Trade with China: An Opportunity, Not Something to Fear

For years now, there has been hand-wringing about trade with China.  Critics argue that China manipulates its currency, treats its workers terribly, and sells us toxic products, among other things.  Proposed responses involve a wide range of barriers to Chinese imports.

But let’s take that last one, dangerous Chinese products.  It turns out that this provides a good opportunity to sell products to China.  The New York Times reports:

A number of recent high-profile scandals involving tainted food products in China have shaken public confidence in the safety of domestic supplies. …

Concerns about the safety of domestic supplies have led to a sharp rise in demand for imported [baby] formula among urban middle-class households, sending prices of foreign brands soaring in Chinese supermarkets. According to the United States Department of Agriculture, the retail price of a 28-ounce package of imported formula is 290 to 350 renminbi, or $46 to $56 — about 50 percent higher than most domestic brands.

Hoping to stem the loss of market share to foreign competitors — and perhaps to reap the higher margins on foreign milk — some Chinese producers are investing in plants overseas. One of China’s leading makers of baby formula, Synutra International, announced plans in September to invest about $130 million in a new milk-drying plant in the western French region of Brittany that will be operated by Sodiaal, a French dairy cooperative.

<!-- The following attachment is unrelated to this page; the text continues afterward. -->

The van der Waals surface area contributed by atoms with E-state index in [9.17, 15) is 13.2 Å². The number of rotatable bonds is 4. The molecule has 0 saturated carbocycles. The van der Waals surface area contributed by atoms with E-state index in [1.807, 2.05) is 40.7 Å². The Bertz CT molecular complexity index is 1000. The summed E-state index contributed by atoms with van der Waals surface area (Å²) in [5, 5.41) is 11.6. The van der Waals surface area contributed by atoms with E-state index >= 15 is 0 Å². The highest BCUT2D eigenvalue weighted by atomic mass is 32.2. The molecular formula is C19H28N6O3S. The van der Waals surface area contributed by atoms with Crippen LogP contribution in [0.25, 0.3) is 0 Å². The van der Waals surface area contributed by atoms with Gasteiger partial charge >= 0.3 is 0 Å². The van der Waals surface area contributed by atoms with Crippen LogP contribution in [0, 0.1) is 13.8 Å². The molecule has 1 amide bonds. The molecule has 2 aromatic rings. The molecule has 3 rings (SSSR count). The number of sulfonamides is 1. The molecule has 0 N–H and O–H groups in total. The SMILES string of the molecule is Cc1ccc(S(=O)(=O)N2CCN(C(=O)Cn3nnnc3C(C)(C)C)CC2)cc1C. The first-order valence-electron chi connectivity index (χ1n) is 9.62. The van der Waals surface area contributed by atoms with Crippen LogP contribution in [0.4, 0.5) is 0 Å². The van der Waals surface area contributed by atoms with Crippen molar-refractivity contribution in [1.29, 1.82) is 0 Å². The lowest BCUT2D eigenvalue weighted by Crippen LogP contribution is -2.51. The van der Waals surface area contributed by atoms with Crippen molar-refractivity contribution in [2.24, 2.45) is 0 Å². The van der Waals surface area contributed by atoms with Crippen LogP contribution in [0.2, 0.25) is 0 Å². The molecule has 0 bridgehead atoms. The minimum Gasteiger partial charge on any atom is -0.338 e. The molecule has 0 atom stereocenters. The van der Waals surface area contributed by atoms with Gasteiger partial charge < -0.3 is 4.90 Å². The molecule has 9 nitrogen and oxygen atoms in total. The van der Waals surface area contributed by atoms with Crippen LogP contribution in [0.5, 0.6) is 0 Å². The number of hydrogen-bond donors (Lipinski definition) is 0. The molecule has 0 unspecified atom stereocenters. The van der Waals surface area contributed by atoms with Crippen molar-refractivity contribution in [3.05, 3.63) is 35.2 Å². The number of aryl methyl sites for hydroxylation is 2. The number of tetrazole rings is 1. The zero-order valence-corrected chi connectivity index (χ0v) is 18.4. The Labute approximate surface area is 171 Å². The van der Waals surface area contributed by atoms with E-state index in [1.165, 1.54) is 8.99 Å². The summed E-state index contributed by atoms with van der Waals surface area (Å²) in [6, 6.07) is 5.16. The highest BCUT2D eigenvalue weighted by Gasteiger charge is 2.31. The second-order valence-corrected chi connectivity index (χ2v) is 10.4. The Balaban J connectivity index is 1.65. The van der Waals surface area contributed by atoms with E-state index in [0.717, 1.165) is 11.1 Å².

It’s clear that the Chinese market offers a great opportunity for U.S. exports.  Chinese consumer tastes are becoming more like Western consumer tastes.  If Western producers are smart, they will take advantage of this.  And if they do, we might hear a bit less about China as an economic competitor, and more about how positive mutual trade relations benefit all of us.